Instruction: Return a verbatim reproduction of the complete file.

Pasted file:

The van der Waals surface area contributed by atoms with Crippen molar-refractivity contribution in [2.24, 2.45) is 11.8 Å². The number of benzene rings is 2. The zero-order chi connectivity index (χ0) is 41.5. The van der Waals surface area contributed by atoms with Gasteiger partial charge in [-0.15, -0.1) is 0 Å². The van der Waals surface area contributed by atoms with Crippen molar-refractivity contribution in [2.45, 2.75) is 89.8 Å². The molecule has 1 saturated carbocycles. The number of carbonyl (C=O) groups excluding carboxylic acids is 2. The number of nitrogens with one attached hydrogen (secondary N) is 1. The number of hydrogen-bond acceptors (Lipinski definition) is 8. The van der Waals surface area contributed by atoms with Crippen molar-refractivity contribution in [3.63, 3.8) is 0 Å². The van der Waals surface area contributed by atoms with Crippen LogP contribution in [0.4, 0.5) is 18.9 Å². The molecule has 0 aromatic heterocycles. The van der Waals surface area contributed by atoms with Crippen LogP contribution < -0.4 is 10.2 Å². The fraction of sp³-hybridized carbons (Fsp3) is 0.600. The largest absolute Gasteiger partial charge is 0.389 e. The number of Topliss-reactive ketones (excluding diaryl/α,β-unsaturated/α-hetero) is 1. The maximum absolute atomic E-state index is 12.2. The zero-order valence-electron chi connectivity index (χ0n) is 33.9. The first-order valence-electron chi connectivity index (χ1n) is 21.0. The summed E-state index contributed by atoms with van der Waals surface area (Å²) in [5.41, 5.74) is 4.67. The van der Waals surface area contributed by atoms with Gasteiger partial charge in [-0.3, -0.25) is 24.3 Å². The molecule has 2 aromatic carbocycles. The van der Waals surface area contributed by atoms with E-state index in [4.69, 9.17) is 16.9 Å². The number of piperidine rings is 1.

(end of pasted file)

The van der Waals surface area contributed by atoms with Crippen molar-refractivity contribution in [2.24, 2.45) is 11.8 Å². The number of benzene rings is 2. The zero-order chi connectivity index (χ0) is 41.5. The van der Waals surface area contributed by atoms with Gasteiger partial charge in [-0.15, -0.1) is 0 Å². The van der Waals surface area contributed by atoms with Crippen molar-refractivity contribution in [2.45, 2.75) is 89.8 Å². The molecule has 1 saturated carbocycles. The number of carbonyl (C=O) groups excluding carboxylic acids is 2. The number of nitrogens with one attached hydrogen (secondary N) is 1. The number of hydrogen-bond acceptors (Lipinski definition) is 8. The van der Waals surface area contributed by atoms with Crippen molar-refractivity contribution in [3.63, 3.8) is 0 Å². The van der Waals surface area contributed by atoms with Crippen LogP contribution in [0.4, 0.5) is 18.9 Å². The molecule has 0 aromatic heterocycles. The van der Waals surface area contributed by atoms with Crippen LogP contribution < -0.4 is 10.2 Å². The fraction of sp³-hybridized carbons (Fsp3) is 0.600. The largest absolute Gasteiger partial charge is 0.389 e. The number of Topliss-reactive ketones (excluding diaryl/α,β-unsaturated/α-hetero) is 1. The maximum absolute atomic E-state index is 12.2. The zero-order valence-electron chi connectivity index (χ0n) is 33.9. The first-order valence-electron chi connectivity index (χ1n) is 21.0. The summed E-state index contributed by atoms with van der Waals surface area (Å²) in [5.41, 5.74) is 4.67. The van der Waals surface area contributed by atoms with Gasteiger partial charge in [-0.3, -0.25) is 24.3 Å². The molecule has 2 aromatic carbocycles. The van der Waals surface area contributed by atoms with E-state index in [4.69, 9.17) is 16.9 Å². The number of piperidine rings is 1.